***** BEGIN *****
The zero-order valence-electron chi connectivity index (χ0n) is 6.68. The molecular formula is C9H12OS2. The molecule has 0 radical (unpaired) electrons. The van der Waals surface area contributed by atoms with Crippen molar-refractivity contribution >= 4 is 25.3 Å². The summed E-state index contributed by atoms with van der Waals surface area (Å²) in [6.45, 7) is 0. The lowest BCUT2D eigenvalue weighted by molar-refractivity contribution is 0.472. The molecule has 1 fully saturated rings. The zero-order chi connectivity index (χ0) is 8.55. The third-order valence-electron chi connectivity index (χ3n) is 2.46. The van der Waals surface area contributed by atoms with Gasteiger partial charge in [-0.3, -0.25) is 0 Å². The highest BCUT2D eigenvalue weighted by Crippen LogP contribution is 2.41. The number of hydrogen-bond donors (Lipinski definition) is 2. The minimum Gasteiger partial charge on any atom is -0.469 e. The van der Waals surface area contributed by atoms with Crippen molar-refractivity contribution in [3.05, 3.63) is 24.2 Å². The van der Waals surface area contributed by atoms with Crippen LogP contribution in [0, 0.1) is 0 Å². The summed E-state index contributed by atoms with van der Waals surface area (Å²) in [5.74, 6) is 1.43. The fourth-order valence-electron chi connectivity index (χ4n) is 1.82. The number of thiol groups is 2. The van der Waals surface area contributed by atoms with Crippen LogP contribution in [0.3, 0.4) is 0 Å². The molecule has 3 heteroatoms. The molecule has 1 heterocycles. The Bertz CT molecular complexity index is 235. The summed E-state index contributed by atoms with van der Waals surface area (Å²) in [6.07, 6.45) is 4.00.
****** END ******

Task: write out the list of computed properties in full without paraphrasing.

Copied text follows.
The zero-order valence-electron chi connectivity index (χ0n) is 6.68. The molecular formula is C9H12OS2. The molecule has 0 radical (unpaired) electrons. The van der Waals surface area contributed by atoms with Crippen molar-refractivity contribution >= 4 is 25.3 Å². The summed E-state index contributed by atoms with van der Waals surface area (Å²) in [6.45, 7) is 0. The lowest BCUT2D eigenvalue weighted by molar-refractivity contribution is 0.472. The molecule has 1 fully saturated rings. The zero-order chi connectivity index (χ0) is 8.55. The third-order valence-electron chi connectivity index (χ3n) is 2.46. The van der Waals surface area contributed by atoms with Gasteiger partial charge in [-0.3, -0.25) is 0 Å². The highest BCUT2D eigenvalue weighted by Crippen LogP contribution is 2.41. The number of hydrogen-bond donors (Lipinski definition) is 2. The minimum Gasteiger partial charge on any atom is -0.469 e. The van der Waals surface area contributed by atoms with Crippen molar-refractivity contribution in [3.05, 3.63) is 24.2 Å². The van der Waals surface area contributed by atoms with Crippen LogP contribution in [0, 0.1) is 0 Å². The summed E-state index contributed by atoms with van der Waals surface area (Å²) in [5.74, 6) is 1.43. The fourth-order valence-electron chi connectivity index (χ4n) is 1.82. The number of thiol groups is 2. The van der Waals surface area contributed by atoms with Crippen LogP contribution in [0.3, 0.4) is 0 Å². The molecule has 3 heteroatoms. The molecule has 1 heterocycles. The Bertz CT molecular complexity index is 235. The summed E-state index contributed by atoms with van der Waals surface area (Å²) in [6.07, 6.45) is 4.00.